In light of Black History Month, FE Diploma students have been asked to submit a postcard sized visual, in reaction to "Black Inventors."
Having done various projects on black doctors, engineers and pioneers for previous school projects every BHM, I was talking to friends about who to subject my submission on when something came to our attention. Isn't it sad that most of the names talked about this month, all the people who have created life changing tools, machines, medicines, theories that effect our lives everyday only ever get brought up once a month? It's true, the only time I have EVER heard Madam C.J Walker, Elijah Mccoy and Granville T Woods names brought up by people my age (especially here in the uk) is when they are specifcally referring to them in regards to Black History Month, you don't bring them up in casual conversation in the same way a lot of famous white historical figures are household names.
Bare in mind, I'm referring to a general public headset here -i'm lucky enough to be raised into a very black n proud family who have always taught me values in remembering my roots. But obviously, clearly this is the point of Black History Month, otherwise they don't get taught at any other point in the general syllabus. And I think a massive issue around this is that even though black people have equally contributed in designing the factors of your everyday activities - your traffic lights, your refrigerators - nobody really puts two and two together, not enough people opens a jar of Peanut Butter, spreads it over their PB&J sandwich and says to themselves "God bless George Washington Carver for creating Peanut Butter." They may know George Washington Carver (who was a Botanist, Chemist and Scientist born into slavery) also came up with peanut butter but I feel like, unless you're already really into history and learning about these things, not enough people care to bring it up in everyday conversation and talk about how extraordinary it is ESPECIALLY young people...its just not relevant enough in their high-speed iPhone wielding, snapchat taking, Kardashian obsessed lives. So what is? And then I had the idea of doing something a little less conventional...cause it isn't just your appliances, foods, medicines, mathematic methods and theories many people of colour have come up with, but the current youth's day to day culture, internet fads and slang that all derives from a very overlooked minority, the Black LGBT & Drag culture.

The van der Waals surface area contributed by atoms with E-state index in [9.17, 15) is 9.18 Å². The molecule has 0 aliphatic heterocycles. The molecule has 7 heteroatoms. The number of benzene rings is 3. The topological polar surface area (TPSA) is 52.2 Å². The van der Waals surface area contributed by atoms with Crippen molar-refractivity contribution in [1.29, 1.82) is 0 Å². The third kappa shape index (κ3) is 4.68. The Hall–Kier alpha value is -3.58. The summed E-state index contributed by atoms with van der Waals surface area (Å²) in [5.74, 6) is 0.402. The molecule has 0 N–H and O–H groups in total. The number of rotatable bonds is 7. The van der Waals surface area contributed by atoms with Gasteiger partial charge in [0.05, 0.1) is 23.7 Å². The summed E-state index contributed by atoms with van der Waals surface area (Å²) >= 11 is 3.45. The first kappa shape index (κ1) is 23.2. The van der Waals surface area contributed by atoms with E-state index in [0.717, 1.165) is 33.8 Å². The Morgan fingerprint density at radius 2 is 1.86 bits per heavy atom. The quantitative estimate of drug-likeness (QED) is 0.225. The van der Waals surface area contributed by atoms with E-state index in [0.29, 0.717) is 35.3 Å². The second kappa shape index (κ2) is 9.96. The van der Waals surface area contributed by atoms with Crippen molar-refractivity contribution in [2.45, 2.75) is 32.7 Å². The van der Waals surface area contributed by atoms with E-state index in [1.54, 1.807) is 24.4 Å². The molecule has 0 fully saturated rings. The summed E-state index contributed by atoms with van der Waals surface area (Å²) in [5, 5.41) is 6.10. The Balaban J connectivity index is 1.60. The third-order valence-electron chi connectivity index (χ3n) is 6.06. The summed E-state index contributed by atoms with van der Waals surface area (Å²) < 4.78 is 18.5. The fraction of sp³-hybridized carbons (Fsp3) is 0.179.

My main source of reference was a DVD I recently watched called "Paris Is Burning" which is a Documentary that follows New York Drag "Ball" culture through the 80s, brining light to a lot of (what we think is) modern terminology that has completely been invented from such specific situations in their culture. An article in Dazed, explains this well.
For my final, I took an extract from a "vogueing" scene at a Drag ball and manipulated the image, layering it over some LGBT representative graphics and finally stating my point using a very bold Cooper Black font.